Have You Ever Eaten Lotus Fruit?

For the modern Greeks, the lotus fruit is the Japanese persimmon, which looks a lot like a large, smooth, hairless peach. I’ve seen it growing in gardens in the province of Lakonia in the Peloponnese, Greece. Personally, I’m not a fan of this particular lotus fruit, it’s dry and leaves your mouth feeling as though it really needs water. It tastes a little like vanilla.

Having tasted this fruit it is hard to believe that it was this that so enthralled Odysseus and his crew of adventurers. Of course, it is reasonable to suppose that the ancient Greek hero stayed close to his homeland, but it is unlikely, given the number of years it apparently took him to get home after the Trojan war.

It is much more likely that he travelled to Asia and encountered the sacred lotus. The sacred lotus, so Homer wrote in Book 9 of the Odyssey, caused Odysseus and his followers to forget the purpose of their journey, which is why some commentators have suggested that the lotus eaters partook of the opium poppy.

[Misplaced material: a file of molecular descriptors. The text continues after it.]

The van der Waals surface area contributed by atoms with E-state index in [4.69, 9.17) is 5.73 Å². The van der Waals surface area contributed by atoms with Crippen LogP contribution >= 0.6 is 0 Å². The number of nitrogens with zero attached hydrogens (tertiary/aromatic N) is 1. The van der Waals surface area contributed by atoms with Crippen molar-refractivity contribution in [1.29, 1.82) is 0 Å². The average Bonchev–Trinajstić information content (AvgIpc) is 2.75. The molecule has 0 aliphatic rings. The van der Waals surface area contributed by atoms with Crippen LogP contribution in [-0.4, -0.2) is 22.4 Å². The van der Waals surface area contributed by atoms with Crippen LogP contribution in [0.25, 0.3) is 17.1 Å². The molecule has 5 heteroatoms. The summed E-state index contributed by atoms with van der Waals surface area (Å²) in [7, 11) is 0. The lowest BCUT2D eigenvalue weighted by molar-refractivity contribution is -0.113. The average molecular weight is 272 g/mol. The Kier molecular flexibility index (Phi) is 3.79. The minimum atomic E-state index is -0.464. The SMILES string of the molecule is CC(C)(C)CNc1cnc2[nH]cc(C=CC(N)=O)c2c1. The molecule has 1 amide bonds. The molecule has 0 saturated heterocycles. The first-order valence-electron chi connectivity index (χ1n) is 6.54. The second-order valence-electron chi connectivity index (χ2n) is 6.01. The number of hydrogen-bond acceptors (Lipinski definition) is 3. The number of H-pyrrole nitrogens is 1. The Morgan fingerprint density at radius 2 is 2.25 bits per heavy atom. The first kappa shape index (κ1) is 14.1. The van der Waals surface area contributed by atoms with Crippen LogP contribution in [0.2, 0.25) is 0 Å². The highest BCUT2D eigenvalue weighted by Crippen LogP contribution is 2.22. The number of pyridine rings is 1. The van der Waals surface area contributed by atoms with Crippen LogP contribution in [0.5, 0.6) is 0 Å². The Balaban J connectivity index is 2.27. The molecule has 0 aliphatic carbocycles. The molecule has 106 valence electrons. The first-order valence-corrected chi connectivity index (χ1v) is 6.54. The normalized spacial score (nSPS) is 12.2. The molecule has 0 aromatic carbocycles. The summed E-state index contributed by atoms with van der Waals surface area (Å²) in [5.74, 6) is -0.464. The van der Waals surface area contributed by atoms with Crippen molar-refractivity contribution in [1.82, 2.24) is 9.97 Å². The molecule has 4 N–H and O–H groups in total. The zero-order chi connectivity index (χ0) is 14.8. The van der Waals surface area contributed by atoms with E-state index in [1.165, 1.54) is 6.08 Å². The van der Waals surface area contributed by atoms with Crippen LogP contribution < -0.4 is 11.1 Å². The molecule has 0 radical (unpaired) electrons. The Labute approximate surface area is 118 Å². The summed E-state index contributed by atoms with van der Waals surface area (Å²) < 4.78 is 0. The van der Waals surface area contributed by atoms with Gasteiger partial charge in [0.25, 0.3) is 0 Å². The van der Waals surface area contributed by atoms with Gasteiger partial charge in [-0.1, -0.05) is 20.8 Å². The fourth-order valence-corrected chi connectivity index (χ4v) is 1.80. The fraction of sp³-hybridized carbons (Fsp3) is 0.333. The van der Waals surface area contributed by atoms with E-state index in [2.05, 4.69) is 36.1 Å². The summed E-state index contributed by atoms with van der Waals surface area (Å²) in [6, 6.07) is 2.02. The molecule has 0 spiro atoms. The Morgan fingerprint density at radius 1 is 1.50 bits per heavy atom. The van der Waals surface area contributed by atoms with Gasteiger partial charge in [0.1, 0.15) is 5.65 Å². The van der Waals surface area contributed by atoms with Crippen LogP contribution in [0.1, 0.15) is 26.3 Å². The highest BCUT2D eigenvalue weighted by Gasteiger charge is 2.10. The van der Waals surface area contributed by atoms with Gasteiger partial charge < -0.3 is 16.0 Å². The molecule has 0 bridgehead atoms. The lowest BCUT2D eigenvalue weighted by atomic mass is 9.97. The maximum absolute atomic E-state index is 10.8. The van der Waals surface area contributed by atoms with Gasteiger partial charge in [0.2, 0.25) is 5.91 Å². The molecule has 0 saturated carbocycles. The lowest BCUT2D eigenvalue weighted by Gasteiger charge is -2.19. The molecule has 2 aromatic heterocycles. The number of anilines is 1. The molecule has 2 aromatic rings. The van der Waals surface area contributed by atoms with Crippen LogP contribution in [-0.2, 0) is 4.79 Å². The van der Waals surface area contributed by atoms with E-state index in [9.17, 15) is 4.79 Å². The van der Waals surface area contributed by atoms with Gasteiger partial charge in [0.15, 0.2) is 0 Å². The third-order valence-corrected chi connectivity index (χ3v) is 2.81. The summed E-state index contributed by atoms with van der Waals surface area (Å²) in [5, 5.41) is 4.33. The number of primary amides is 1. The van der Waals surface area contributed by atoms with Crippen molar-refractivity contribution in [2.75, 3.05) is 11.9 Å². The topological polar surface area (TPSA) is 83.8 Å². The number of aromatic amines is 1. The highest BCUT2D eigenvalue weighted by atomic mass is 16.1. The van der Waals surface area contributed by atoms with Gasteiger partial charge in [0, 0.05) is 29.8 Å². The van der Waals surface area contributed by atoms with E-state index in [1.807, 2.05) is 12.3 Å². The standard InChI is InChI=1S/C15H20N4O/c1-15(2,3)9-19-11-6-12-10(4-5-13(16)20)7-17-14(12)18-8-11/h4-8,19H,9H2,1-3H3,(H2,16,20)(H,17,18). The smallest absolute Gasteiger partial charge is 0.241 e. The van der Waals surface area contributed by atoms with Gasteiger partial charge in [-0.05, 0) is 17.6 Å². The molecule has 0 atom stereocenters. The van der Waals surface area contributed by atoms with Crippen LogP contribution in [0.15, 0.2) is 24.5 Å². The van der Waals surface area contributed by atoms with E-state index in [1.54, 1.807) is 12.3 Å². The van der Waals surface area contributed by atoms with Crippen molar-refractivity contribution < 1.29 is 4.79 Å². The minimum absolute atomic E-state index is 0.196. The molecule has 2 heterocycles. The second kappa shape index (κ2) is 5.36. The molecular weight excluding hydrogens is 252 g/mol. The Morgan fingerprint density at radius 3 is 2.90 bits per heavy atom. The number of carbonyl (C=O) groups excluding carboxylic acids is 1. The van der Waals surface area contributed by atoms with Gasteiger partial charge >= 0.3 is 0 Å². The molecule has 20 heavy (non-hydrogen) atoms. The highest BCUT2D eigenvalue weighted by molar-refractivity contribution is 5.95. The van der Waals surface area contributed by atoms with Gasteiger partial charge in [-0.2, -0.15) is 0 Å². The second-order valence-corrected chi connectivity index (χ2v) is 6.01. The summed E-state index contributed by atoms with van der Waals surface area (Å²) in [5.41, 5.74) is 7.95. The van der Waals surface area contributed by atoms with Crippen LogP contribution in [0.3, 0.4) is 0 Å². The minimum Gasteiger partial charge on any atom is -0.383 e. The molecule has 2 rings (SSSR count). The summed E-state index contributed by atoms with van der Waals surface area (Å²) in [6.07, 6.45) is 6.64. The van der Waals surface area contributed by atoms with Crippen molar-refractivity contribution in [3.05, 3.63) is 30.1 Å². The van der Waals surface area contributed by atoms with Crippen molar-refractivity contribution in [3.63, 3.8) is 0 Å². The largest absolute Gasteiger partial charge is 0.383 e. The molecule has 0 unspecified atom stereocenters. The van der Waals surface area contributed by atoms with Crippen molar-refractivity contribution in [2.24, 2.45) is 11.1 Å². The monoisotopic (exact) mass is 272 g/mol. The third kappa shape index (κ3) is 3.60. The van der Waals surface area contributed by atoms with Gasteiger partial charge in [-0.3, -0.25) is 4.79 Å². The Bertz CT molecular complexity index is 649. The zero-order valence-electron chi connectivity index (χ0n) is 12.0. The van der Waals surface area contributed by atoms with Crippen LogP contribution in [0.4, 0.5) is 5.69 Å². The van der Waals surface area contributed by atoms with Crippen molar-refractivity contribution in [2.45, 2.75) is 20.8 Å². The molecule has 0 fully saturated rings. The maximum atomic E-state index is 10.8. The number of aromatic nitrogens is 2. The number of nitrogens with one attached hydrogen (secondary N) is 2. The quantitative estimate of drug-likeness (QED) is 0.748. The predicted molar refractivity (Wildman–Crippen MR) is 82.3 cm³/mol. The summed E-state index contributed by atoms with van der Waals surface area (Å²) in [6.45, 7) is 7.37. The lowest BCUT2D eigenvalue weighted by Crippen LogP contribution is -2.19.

However, if you have a look at the seed pods you will see they resemble those of the opium poppy. Each pod holds about 24 seeds. In Cambodia, these are valued as a very tasty snack!

The lotus plant is also valued for its medicinal properties, as it contains nuciferine and aporphine, which are morphine-like substances. This indicates that the sleep of Lethe might well be induced if the plant is ingested. No wonder Odysseus too so long to get home.